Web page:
Sydney Carton basically is that opening paragraph–as you describe, the inflating rhetoric of promised greatness punctured and reduced to bombast and false flourishes by self-knowledge. The train wreck at the end of the sentence is very deliberate, a caution against romanticizing the natural consequences of moral failure. But I would argue that discordant crash is what makes the opening one of Dickens’–or anyone’s–greatest. But wait. It’s complicated. As it would be in a Dickens novel.

    Dickens ends that first sentence declaring that all the superlatives of a historical moment are no more appropriate applied to the horrors of the Terror than to the present day. As if to deflate their significance. But that is only the set up, because the rest of the book explores suffering and terror as an undiminishing constant of human life. The book ends not on a scene of marital bliss beside some hearth in good old England, but on Carton’s hopeful suicide–death by mistaken identity–and the comforting thought that the world will be better without him. You’ve read the book. Just which of these guys was the more beneficial member of society? How much delusion is there in self-knowledge?

    I read somewhere that Dickens took the Weep for It bit on tour and that it was a popular piece of melodrama. Well, he knew his audience. I suspect it’s much more watchable as a performance than it is readable on the page. For me, it’s extremely painful to read. I have to keep averting my eyes until I can find the end of the passage. Maybe Dickens really threw himself into writing it and couldn’t anticipate how horrible it would wear over a century or so. Maybe. I doubt he was being broadly ironic. But he had such extraordinary intuition I can’t help searching for his purpose, conscious or subconscious. It seems to me a naked expression of despair, of “virginal” emotion thrown out for inevitable contamination by the “real world” to form yet another kind of grotesque, an unbearable one because we construct it ourselves out of the repulsion we feel toward “overblown” virtue. Or maybe we are repelled because, like Lucie, anything that undilutedly good can’t be really human but only a creepy facsimile.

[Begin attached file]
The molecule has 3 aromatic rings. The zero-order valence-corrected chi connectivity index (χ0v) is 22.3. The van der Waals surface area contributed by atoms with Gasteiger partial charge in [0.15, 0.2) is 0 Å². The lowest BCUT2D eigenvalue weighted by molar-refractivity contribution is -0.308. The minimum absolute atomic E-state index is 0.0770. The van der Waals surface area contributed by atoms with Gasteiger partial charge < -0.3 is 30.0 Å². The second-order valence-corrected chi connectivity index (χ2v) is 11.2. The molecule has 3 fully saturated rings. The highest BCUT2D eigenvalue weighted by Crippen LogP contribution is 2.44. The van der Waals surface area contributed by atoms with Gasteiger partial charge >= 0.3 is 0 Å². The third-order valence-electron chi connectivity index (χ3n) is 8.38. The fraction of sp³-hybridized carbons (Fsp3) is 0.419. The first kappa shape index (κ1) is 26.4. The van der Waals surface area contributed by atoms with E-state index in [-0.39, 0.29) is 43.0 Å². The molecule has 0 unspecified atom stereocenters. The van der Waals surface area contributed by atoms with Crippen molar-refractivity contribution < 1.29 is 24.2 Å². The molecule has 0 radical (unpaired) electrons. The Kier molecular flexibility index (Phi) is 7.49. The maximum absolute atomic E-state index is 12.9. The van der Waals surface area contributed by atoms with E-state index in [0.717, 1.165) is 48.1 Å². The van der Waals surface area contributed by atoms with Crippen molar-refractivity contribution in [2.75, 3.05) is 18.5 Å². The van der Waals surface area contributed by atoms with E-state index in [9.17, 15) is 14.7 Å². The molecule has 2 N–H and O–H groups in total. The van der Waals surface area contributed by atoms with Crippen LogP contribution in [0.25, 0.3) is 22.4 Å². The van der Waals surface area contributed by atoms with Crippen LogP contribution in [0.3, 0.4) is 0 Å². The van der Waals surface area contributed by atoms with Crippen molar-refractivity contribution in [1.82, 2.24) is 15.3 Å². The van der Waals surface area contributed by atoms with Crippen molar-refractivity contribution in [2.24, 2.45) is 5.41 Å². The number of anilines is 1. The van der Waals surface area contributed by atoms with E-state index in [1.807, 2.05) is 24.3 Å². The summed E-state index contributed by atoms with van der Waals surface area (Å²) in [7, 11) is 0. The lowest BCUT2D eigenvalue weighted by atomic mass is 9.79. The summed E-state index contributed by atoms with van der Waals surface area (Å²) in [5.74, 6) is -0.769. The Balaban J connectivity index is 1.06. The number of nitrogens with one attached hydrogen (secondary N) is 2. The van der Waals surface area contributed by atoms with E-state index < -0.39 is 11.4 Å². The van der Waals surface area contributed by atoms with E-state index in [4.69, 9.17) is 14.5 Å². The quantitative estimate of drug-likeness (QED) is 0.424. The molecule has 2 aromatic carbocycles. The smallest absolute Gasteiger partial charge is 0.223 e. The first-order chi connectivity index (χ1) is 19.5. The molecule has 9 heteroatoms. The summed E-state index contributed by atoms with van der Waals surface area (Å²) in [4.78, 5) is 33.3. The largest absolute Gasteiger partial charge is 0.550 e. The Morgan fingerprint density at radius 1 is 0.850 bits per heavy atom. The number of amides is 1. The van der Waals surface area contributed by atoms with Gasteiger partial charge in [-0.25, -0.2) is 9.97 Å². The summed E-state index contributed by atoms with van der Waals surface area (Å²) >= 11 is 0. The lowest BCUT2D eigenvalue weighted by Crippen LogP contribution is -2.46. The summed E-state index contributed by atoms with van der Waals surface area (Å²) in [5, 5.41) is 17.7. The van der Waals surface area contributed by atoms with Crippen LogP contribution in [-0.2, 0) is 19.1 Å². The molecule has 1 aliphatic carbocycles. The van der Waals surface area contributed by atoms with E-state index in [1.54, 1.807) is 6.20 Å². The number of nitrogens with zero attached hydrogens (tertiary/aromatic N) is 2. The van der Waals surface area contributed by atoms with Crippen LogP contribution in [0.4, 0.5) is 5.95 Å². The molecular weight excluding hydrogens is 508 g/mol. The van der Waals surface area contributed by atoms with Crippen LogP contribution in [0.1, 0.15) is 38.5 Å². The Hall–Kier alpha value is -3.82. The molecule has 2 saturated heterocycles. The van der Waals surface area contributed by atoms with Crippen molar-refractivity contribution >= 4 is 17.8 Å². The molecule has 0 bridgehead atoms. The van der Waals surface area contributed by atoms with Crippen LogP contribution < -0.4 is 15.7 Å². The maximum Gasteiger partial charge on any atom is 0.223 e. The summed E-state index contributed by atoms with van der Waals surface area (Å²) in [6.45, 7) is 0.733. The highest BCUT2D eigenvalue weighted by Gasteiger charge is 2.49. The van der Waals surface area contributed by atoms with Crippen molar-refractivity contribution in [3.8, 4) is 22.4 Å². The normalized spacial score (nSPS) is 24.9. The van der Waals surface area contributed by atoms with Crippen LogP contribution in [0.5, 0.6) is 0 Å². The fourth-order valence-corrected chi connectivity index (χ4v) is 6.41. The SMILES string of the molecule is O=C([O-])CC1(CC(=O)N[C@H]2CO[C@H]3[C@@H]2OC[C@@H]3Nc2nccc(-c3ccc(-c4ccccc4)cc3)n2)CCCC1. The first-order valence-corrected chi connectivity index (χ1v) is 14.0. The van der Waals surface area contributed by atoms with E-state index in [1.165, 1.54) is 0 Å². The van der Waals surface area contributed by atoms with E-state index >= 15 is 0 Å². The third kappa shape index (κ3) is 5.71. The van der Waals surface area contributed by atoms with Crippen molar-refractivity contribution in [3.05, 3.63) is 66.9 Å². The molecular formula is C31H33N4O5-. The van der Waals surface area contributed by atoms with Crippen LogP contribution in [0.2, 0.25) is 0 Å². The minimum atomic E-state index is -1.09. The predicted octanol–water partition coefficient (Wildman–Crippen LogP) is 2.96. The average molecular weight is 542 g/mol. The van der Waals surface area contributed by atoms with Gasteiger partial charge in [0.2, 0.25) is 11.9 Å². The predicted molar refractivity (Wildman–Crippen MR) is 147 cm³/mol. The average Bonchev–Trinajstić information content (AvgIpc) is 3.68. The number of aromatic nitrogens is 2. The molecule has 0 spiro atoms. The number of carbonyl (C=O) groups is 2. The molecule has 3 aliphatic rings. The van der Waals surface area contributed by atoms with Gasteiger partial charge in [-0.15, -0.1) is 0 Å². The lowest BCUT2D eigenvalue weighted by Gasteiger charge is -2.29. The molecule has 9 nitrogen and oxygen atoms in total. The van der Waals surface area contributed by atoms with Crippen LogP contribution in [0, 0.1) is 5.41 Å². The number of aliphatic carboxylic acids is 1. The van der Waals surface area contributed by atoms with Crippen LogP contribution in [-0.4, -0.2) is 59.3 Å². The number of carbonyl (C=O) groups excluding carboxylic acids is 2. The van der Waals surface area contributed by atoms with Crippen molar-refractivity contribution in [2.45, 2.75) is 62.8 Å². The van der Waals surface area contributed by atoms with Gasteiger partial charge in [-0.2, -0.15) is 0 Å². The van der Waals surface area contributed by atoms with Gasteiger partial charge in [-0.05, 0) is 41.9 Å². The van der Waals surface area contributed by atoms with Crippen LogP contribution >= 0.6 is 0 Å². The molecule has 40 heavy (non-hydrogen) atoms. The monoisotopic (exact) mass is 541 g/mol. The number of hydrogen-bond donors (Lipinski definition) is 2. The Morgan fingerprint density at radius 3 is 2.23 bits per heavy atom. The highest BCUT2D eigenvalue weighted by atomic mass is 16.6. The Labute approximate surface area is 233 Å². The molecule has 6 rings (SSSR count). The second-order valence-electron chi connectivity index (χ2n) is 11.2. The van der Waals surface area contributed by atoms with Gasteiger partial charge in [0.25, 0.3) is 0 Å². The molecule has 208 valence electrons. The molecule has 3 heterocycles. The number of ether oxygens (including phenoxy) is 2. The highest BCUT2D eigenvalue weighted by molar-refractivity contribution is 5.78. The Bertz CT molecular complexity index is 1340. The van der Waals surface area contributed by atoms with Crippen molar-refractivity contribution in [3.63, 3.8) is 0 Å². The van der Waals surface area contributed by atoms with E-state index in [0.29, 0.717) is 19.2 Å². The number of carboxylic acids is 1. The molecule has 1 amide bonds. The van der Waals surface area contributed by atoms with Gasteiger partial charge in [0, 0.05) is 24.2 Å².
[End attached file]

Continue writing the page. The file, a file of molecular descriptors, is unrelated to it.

Certainly, Biddie, Miss Havisham, and Estella–and even Pip’s horrible sister–are all the more sympathetic for their suffering interiors, where virtue is either tempered or annihilated by the contingencies of life. It was bad times for Dickens. I think he was learning to navigate in the dark, which never lifted for him after this. TCC is exploratory and experimental. He’s done with the fumbling around when he writes Great Expectations, in which there are no ciphers and no one is spared.


    • Hello Janet, and thank you for this. This seems a prime example of a comment putting the original post in the shade.

      I am very interested in your thesis that Dickens was trying something “exploratory and experimental”, as it would be hard otherwise to explain why, in a series of masterpieces, he should produce something so inferior. (I have similar views on Hard Times too, but let’s not go there now.) But I can’t in all honesty see what end Dickens was experimenting towards.